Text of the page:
Default and a Grexit look much more likely after the IMF announced yesterday that it was walking away from talks with Greece, saying that no progress had been made on narrowing “major differences” between Athens’ and its position. The Wall Street Journal reports:
With its announcement, the IMF put an official halt to negotiations over details of the bailout between Greece and the institutions overseeing the program, which also include the European Commission and the European Central Bank. Those talks had been on pause for a few days already. But making the break public significantly heightens pressure on the government in Athens to sign on to unpopular policy overhauls and spending cuts, or risk a default on its debt and even greater financial chaos.
If the IMF were to drop out of the Greek bailout entirely, it would severely complicate European efforts to keep the country in the eurozone and raise questions about the credibility and sustainability of a bailout program. Parliaments in Germany and other hawkish eurozone countries have made IMF involvement a precondition for approving any assistance for Athens.
Analysts say that the ECB, which Greece depends upon to authorize emergency funds to cushion growing deposit outflows from its banks, would also balk at any deal without the IMF’s involvement.
In the wake of the news, investors fled from Greek debt this morning, sending yields soaring, and shares of Greek banks were pummeled, as a crisis that has heretofore seemed only remotely possible took on a new and frightening reality. “It once again seems that a Greek default is practically inevitable at this point,” an analyst at London Capital Group said. “The next 24-72 hours will be crucial as we enter potentially uncharted territory for the eurozone.”
A German tabloid reported that German Chancellor Angela Merkel’s team was drawing up serious contingency plans anticipating a Greek default. Capital controls for Greek banking clients and a debt cut are on the agenda. This planning got underway as a new poll was released revealing that 51 percent of Germans think Greece should not remain in the Eurozone, compared to 41 percent who think they should. The poll also indicated that most Germans (70 percent) think no further concessions should be made to Greece.
We’ve noted since the beginning of this crisis that the narrative was not as simple as prodigal southerners and exasperated northerners: both sides bear responsibility for piling a debt burden on Greece that was unsustainable, and in theory both had incentives, both moral and practical, to work toward an equitable solution. But it’s likely none of that matters now. Greece’s Syriza government looks to have badly overplayed its hand following its election in January, and with seemingly every step since has made matters even worse for itself.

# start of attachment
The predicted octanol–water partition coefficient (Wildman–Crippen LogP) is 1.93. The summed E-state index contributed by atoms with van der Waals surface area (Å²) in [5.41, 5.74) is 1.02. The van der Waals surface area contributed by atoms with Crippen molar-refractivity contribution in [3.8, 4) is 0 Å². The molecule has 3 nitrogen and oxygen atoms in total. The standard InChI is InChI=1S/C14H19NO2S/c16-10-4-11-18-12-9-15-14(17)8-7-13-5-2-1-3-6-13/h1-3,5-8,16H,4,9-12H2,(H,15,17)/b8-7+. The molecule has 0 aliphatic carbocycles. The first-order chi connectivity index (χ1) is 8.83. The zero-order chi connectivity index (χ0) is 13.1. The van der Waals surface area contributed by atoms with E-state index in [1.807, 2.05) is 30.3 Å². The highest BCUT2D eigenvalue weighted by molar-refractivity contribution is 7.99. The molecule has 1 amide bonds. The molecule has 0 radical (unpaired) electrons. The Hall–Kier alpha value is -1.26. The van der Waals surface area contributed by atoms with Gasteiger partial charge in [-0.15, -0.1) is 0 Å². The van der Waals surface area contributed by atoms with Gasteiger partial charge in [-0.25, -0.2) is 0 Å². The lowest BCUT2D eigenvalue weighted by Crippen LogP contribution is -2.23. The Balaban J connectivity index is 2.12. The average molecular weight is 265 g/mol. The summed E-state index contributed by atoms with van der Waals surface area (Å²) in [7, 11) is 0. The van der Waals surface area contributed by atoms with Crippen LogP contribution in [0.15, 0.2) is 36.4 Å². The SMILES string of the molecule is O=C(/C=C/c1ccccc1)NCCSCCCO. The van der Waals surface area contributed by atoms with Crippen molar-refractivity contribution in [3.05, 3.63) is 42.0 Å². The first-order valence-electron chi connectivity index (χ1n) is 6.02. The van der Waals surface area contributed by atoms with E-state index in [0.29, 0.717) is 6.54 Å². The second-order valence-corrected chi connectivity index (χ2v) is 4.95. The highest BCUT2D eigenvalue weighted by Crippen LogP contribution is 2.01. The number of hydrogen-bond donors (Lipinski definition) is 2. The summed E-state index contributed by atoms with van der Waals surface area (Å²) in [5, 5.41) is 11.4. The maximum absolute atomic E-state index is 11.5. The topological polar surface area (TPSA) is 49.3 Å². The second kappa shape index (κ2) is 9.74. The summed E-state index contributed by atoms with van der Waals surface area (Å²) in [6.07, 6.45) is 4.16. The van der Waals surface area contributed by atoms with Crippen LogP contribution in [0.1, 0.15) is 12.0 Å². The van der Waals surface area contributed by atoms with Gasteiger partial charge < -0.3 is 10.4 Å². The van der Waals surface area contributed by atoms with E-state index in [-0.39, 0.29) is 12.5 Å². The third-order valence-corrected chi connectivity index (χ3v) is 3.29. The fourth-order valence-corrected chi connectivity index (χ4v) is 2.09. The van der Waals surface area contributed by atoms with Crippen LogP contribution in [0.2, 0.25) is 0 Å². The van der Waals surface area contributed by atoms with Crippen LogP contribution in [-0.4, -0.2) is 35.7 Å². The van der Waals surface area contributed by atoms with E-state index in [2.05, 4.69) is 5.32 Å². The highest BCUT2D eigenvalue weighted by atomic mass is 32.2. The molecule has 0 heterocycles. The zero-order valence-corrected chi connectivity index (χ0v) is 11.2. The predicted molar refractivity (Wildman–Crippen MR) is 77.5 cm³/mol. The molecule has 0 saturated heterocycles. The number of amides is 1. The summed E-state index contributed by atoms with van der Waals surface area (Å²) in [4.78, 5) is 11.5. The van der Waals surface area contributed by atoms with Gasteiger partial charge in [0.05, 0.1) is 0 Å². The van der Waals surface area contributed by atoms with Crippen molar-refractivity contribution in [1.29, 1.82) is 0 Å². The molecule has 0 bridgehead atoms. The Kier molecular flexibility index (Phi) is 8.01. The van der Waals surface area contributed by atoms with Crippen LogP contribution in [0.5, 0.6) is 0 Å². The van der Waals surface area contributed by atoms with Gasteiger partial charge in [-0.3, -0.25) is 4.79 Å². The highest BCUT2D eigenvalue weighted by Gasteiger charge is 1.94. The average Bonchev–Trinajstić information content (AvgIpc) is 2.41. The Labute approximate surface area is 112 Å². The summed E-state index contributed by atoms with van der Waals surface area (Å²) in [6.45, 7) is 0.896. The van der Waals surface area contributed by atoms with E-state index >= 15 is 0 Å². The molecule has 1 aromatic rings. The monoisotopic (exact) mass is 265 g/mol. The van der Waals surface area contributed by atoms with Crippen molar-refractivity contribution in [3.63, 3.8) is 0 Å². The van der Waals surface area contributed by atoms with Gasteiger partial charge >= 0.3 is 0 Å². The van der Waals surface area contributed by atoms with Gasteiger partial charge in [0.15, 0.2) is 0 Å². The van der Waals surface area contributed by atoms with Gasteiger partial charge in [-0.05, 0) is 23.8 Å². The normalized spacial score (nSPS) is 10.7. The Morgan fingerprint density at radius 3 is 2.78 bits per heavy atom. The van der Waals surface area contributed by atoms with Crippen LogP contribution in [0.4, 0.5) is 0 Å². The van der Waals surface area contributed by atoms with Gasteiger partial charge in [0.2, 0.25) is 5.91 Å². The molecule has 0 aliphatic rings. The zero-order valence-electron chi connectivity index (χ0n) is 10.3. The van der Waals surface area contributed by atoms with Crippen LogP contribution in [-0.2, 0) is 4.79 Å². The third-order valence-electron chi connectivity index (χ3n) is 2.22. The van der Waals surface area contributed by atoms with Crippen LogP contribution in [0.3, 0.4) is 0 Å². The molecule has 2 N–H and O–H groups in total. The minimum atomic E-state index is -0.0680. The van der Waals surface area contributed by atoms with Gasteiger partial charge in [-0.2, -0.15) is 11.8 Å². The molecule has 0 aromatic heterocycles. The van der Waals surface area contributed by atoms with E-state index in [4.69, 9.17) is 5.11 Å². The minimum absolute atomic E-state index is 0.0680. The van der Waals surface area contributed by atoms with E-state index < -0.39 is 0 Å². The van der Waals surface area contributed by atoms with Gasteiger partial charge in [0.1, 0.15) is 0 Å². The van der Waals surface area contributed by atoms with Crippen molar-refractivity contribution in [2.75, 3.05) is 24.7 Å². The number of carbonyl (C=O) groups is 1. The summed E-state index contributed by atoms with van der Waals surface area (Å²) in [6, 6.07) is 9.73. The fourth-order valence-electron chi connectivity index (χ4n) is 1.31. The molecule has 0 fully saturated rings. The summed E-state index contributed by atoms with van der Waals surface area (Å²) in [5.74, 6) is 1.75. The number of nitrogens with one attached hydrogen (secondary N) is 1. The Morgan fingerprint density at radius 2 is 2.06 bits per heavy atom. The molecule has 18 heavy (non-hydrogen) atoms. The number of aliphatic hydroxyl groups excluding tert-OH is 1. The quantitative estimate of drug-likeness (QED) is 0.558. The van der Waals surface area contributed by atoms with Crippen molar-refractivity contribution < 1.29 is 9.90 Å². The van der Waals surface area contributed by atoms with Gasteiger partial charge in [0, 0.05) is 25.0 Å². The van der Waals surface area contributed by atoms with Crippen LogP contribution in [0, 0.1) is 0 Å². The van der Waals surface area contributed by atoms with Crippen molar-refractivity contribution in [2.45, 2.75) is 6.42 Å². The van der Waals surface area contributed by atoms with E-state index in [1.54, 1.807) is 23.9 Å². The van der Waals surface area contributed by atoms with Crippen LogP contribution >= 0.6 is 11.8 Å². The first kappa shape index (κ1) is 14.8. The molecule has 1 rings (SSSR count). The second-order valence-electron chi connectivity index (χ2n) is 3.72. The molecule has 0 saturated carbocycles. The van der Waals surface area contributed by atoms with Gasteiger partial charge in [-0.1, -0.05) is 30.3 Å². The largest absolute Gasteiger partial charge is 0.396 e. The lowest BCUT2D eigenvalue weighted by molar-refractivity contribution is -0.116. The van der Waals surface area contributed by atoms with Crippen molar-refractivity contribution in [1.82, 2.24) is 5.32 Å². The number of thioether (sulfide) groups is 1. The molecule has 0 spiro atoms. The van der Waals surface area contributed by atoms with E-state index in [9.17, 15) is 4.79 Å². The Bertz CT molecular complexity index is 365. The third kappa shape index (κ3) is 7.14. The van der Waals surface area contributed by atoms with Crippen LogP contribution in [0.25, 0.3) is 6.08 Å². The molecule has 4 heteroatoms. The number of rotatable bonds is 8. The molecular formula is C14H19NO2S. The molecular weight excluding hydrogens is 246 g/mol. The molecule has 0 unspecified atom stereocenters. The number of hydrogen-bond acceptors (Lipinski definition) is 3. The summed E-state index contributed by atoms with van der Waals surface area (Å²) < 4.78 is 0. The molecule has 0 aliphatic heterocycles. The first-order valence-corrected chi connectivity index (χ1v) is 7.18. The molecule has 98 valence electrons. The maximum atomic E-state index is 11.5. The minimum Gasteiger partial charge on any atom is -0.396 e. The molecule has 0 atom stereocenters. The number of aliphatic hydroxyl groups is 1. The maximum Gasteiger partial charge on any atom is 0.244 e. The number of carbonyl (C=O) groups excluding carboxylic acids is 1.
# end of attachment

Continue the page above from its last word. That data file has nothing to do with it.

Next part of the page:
Because the European creditors, for their part, have been in the habit of issuing dire, unfulfilled warnings throughout the negotiations, we’ve noted that the Greek government may not have been able to gauge when the creditors finally meant what they said. That now appears to have happened.
There is a moment in Greek tragedy, called anagnorisis, where the hero, having pushed past the point of no return due to his own hubris, realizes in a moment of horror the full scope of his folly and the disaster to come. If the Greeks are lucky, something like that might be going on in Athens right now. The eurocrats have stopped talking (usually a reliable sign of the apocalypse), but there’s still a way for Greece to come back to the table. Unfortunately, it would require something a lot closer to capitulation than a truly negotiated compromise at this point.
For a number of reasons, though, that might not happen. (And initial signs do not look promising.) Bunker mentality can be a strong force during a crisis—there’s a reason why a government in peril (or the hero in Greek tragedy) is often the last to realize what’s going on. Furthermore, woven deeply into Syriza’s hard-left DNA is a series of impulses that might welcome a final split, either on monetary grounds or for the larger chance to build a Bolivarian-style socialist experiment on the Aegean.
One thing is now certain: the creditors have finally made their position about as clear as possible. This decision would seem to mark a turning point: either the negotiations will end outright, with all the accompanying uncertainties everyone has spent years trying to avoid, or they will become something much more like an ultimatum. How Athens handles its moment of anagnorisis will determine what comes next.